By David Cordova
One thing that most aspiring young males in the urban community dream of is eventually getting the chance to play in the NBA. Some even think of giving back to the place that they came from.
For Isaiah Whitehead, those thoughts and dreams have become a reality, as he is about to embark on his second season with the Brooklyn Nets. The fact that he gets to play in his hometown of Brooklyn at the Barclays Center is an amazing feat.
He has seen many accolades, such as: Winning the PSAL city championship as a junior in 2012-13 at Lincoln High School, being selected to the McDonald’s All-American Game and the Jordan Brand Classic in 2014, winning the Haggerty Award and leading Seton Hall to the Big East championship in 2016 as a sophomore in college. Then on June 23rd, 2016, Whitehead fulfilled a childhood dream by being selected as the 42nd overall pick to the Utah Jazz, but was then traded to the Nets. As a rookie, he averaged 7.4 points per game, and plans to have a bigger role this season.
But off the court, one thing that can be said about Whitehead is the fact is that he is a humanitarian that he gives back to the community. So much so, that last Sunday, on August 6th, at the PS 288 playground in Coney Island, Whitehead threw his third annual Give Back Day, an event that he started when he was still at Seton Hall.
“He’s a tremendous asset to this community because he came from here, he’s homegrown, a humble young man that had to work hard through adversity and had to work hard through adversity and showed a shining example of how you can break through if you stay focused,” says Joby Smith, a sportscaster from NYC Sports Network.
When some think of Coney Island, some people may think of the amusement rides or the boardwalk, others may think of the talent that has been bred there, including four NBA players – Stephon Marbury, Sebastian Telfair, Lance Stephenson and currently, Whitehead – but also, the community around that is like any other ghetto with its despair and its problems. But one thing about Coney Island is that there is a lot of love and support from the community, especially if one definitely has a chance to make it somewhere in life.
Having the Give Back Day once again was a treat for the kids and all of the people from the community, because it was a chance to celebrate the accomplishments of their native son. “It means everything, the bar was set high, this was incredible,” says Michael Washington, a Coney Island native, “It just tells you that it means everything to us, not only to him, but everyone in Coney Island and in New York City.”
Washington also offered great praise of Whitehead as a person: “Isaiah Whitehead, the person, is someone that has a heart of all hearts, he has a heart of gold & platinum. Just to experience college, now to the pros, it’s like he brought all his family and his friends with him, he don’t leave anyone out. He just has a heart of gold.”
Whitehead has also left his mark on a legion of youths not only in the tri-state area, but mainly in his community, in which many of the kids idolize him. “Him coming from Coney Island, makes everyone else coming from Coney Island, more noticeable,” says Jasiah Lewis, a rising senior at Lincoln.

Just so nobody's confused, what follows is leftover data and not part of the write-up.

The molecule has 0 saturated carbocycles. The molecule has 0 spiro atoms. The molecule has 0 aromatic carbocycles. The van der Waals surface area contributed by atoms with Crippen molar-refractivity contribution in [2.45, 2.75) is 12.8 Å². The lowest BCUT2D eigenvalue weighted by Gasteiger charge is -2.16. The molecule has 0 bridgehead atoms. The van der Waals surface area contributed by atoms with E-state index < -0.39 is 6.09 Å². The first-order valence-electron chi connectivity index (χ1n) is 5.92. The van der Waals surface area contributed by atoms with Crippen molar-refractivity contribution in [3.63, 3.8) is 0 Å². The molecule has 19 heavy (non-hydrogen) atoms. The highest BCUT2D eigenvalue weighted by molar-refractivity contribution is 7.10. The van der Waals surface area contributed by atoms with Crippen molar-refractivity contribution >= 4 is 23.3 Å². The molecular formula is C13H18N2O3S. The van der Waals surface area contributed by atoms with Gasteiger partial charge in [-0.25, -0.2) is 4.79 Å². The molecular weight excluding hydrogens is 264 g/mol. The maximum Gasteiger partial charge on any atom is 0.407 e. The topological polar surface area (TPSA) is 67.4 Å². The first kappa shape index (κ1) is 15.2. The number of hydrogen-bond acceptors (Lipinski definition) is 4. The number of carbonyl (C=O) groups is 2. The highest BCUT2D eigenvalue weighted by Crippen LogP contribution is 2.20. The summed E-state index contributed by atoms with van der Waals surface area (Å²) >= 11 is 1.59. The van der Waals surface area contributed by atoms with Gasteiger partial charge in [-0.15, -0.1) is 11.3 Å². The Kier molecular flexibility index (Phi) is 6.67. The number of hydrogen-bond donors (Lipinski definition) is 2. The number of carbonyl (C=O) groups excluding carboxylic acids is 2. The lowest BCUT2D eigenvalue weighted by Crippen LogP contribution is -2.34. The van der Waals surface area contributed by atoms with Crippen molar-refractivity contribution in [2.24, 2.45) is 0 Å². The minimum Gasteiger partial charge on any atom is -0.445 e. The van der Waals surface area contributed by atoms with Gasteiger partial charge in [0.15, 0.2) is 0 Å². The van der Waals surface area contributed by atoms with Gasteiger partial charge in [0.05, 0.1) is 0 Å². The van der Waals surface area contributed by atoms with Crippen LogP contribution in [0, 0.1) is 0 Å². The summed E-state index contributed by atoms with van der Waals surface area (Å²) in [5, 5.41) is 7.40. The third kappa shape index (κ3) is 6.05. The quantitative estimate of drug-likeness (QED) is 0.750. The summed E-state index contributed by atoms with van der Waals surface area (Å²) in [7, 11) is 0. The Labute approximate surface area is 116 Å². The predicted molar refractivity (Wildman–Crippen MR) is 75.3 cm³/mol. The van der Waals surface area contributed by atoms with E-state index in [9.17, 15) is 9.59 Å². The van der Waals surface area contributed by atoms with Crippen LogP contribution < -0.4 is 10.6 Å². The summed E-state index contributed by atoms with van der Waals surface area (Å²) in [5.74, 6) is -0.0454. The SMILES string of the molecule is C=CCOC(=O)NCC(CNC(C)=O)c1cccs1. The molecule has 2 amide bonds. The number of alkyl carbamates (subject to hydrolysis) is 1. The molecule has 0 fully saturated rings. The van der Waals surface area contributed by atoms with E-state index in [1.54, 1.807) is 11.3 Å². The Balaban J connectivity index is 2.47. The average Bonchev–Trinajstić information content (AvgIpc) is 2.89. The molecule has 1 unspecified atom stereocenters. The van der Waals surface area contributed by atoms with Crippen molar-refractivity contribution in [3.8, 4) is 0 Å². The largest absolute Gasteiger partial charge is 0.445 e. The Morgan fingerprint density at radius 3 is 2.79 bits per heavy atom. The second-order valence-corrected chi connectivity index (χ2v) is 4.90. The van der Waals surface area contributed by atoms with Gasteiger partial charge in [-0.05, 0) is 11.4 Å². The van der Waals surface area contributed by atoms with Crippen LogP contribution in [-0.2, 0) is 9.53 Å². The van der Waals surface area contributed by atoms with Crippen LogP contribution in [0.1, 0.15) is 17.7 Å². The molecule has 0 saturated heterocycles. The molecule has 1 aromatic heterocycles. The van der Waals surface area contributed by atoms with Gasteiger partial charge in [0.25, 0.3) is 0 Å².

The Give Back Day started at 10:30 AM and had five games. Unlike the first two years of this event, the games were played on a hardwood court that was built on the playgrounds of PS 288 on West 25th Street and Mermaid Avenue. Another major thing that happened that day was when Whitehead was given the Proclamation, making that day, “Isaiah Whitehead Day,” in Brooklyn, as an honor for his service to the community by Brooklyn Borough President Eric L. Adams.
“When you’re a kid who went through war and went through trials and tribulations in this community, for you to come back and give back to the same kids that’s going through the same struggle and the same lifestyle as you, it’s just like a blessing, it’s like Santa Claus, it’s like Christmas,” says Tasheen Knight, one of the organizers of the event.
“It means so much because I’m from here, so it was good to be a part of this,” said A.J. Williams, his high school teammate at Lincoln, and a senior at Clark Atlanta University. “He’s basically like my family, whenever he went to the gym or worked out or something, we all did it together, we did it as a family.”
The turnout from the crowd was amazing as hundreds of people gathered around the hardwood court to watch some good basketball being played and also performances from artists such as rapper Lou Got Cash.
Up next for Whitehead is the upcoming 2017-18 season for the Nets, in which he is poised to have an even better season. Also in the works is a documentary on him, titled, “Respect My Journey,” which is about his time as a high school hoopster at Lincoln and his days at Seton Hall, which is also produced by Smith.
“We’ve been shooting it for five years and we wanted to capture his growth and show that process of him coming up and what it took, you know, the whole story, the whole journey, on & off the court.” says Smith on the documentary.
There is one thing that is certain. August 6th, 2017 will forever be remembered as, “Isaiah Whitehead Day.” But most importantly, it was a day that showed how much of a humanitarian he is. And as for the Give Back Day, be sure for more of those to come. “The bar is set high,” says Washington, “Whoever that kid is that will be inspired by these great players, whether he or she be from Coney Island or any other area, I just wish that they’re inspired by this.”
Highlights of Isaiah Whitehead’s Give Back Day:
Courtesy of Madison Basketball Alliance.
Courtesy of Overtime.